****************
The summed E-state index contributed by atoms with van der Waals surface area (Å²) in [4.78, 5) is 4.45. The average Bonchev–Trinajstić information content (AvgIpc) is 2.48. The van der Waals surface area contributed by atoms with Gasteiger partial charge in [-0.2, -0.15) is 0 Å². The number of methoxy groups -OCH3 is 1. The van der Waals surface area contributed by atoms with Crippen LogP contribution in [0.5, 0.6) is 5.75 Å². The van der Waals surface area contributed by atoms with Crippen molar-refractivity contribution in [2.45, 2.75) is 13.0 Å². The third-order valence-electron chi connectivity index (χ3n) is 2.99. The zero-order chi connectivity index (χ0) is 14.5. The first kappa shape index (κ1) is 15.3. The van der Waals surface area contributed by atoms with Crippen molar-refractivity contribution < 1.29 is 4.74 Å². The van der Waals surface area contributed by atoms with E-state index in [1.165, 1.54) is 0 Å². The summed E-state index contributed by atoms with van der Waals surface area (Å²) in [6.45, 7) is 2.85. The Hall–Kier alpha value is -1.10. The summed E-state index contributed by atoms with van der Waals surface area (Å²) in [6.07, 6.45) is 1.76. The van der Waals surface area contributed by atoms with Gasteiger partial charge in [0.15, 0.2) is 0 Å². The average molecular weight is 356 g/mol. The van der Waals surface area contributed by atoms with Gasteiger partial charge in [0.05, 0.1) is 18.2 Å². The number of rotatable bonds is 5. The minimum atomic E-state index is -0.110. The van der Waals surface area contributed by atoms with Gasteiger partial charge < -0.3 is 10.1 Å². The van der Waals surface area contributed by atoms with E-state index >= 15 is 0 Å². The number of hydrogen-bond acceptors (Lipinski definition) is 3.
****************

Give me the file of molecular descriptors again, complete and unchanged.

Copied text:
The summed E-state index contributed by atoms with van der Waals surface area (Å²) in [4.78, 5) is 4.45. The average Bonchev–Trinajstić information content (AvgIpc) is 2.48. The van der Waals surface area contributed by atoms with Gasteiger partial charge in [-0.2, -0.15) is 0 Å². The number of methoxy groups -OCH3 is 1. The van der Waals surface area contributed by atoms with Crippen LogP contribution in [0.5, 0.6) is 5.75 Å². The van der Waals surface area contributed by atoms with Crippen molar-refractivity contribution in [2.45, 2.75) is 13.0 Å². The third-order valence-electron chi connectivity index (χ3n) is 2.99. The zero-order chi connectivity index (χ0) is 14.5. The first kappa shape index (κ1) is 15.3. The van der Waals surface area contributed by atoms with Crippen molar-refractivity contribution < 1.29 is 4.74 Å². The van der Waals surface area contributed by atoms with E-state index in [1.165, 1.54) is 0 Å². The summed E-state index contributed by atoms with van der Waals surface area (Å²) in [6.45, 7) is 2.85. The Hall–Kier alpha value is -1.10. The summed E-state index contributed by atoms with van der Waals surface area (Å²) in [6.07, 6.45) is 1.76. The van der Waals surface area contributed by atoms with Gasteiger partial charge in [0.15, 0.2) is 0 Å². The average molecular weight is 356 g/mol. The van der Waals surface area contributed by atoms with Gasteiger partial charge in [0.05, 0.1) is 18.2 Å². The number of rotatable bonds is 5. The minimum atomic E-state index is -0.110. The van der Waals surface area contributed by atoms with Gasteiger partial charge < -0.3 is 10.1 Å². The van der Waals surface area contributed by atoms with E-state index >= 15 is 0 Å². The number of hydrogen-bond acceptors (Lipinski definition) is 3.